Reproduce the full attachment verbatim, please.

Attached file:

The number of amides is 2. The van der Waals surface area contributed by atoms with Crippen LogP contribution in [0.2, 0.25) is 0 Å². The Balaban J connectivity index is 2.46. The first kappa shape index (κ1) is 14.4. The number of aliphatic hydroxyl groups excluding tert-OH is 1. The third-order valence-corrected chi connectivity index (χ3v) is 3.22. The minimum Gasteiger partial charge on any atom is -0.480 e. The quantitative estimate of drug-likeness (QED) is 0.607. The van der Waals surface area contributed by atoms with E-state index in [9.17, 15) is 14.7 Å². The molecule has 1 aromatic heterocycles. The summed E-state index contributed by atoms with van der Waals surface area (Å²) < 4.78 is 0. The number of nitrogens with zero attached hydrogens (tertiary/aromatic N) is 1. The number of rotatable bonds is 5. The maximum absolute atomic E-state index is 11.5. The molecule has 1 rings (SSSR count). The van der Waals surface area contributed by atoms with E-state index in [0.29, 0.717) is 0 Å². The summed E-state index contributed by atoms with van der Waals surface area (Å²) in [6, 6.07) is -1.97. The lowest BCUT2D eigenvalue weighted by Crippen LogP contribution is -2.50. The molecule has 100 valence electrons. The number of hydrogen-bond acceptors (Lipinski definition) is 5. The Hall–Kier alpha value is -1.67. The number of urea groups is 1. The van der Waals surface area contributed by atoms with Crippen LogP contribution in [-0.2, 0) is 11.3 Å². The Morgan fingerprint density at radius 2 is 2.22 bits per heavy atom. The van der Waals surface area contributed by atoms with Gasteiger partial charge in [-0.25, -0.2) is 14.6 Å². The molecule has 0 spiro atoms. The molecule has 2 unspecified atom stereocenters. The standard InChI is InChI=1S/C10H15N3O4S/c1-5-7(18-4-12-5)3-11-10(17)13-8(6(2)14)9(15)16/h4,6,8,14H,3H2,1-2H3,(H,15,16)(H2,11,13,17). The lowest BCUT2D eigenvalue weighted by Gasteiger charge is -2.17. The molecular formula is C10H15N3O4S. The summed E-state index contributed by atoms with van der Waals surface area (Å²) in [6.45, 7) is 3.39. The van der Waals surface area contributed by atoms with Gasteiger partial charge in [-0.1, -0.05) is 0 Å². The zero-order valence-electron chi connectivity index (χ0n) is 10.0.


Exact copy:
The number of amides is 2. The van der Waals surface area contributed by atoms with Crippen LogP contribution in [0.2, 0.25) is 0 Å². The Balaban J connectivity index is 2.46. The first kappa shape index (κ1) is 14.4. The number of aliphatic hydroxyl groups excluding tert-OH is 1. The third-order valence-corrected chi connectivity index (χ3v) is 3.22. The minimum Gasteiger partial charge on any atom is -0.480 e. The quantitative estimate of drug-likeness (QED) is 0.607. The van der Waals surface area contributed by atoms with E-state index in [9.17, 15) is 14.7 Å². The molecule has 1 aromatic heterocycles. The summed E-state index contributed by atoms with van der Waals surface area (Å²) < 4.78 is 0. The number of nitrogens with zero attached hydrogens (tertiary/aromatic N) is 1. The number of rotatable bonds is 5. The maximum absolute atomic E-state index is 11.5. The molecule has 1 rings (SSSR count). The van der Waals surface area contributed by atoms with E-state index in [0.29, 0.717) is 0 Å². The summed E-state index contributed by atoms with van der Waals surface area (Å²) in [6, 6.07) is -1.97. The lowest BCUT2D eigenvalue weighted by Crippen LogP contribution is -2.50. The molecule has 100 valence electrons. The number of hydrogen-bond acceptors (Lipinski definition) is 5. The Hall–Kier alpha value is -1.67. The number of urea groups is 1. The van der Waals surface area contributed by atoms with Crippen LogP contribution in [-0.2, 0) is 11.3 Å². The Morgan fingerprint density at radius 2 is 2.22 bits per heavy atom. The van der Waals surface area contributed by atoms with Gasteiger partial charge in [-0.25, -0.2) is 14.6 Å². The molecule has 0 spiro atoms. The molecule has 2 unspecified atom stereocenters. The standard InChI is InChI=1S/C10H15N3O4S/c1-5-7(18-4-12-5)3-11-10(17)13-8(6(2)14)9(15)16/h4,6,8,14H,3H2,1-2H3,(H,15,16)(H2,11,13,17). The lowest BCUT2D eigenvalue weighted by Gasteiger charge is -2.17. The molecular formula is C10H15N3O4S. The summed E-state index contributed by atoms with van der Waals surface area (Å²) in [6.45, 7) is 3.39. The van der Waals surface area contributed by atoms with Gasteiger partial charge in [-0.1, -0.05) is 0 Å². The zero-order valence-electron chi connectivity index (χ0n) is 10.0.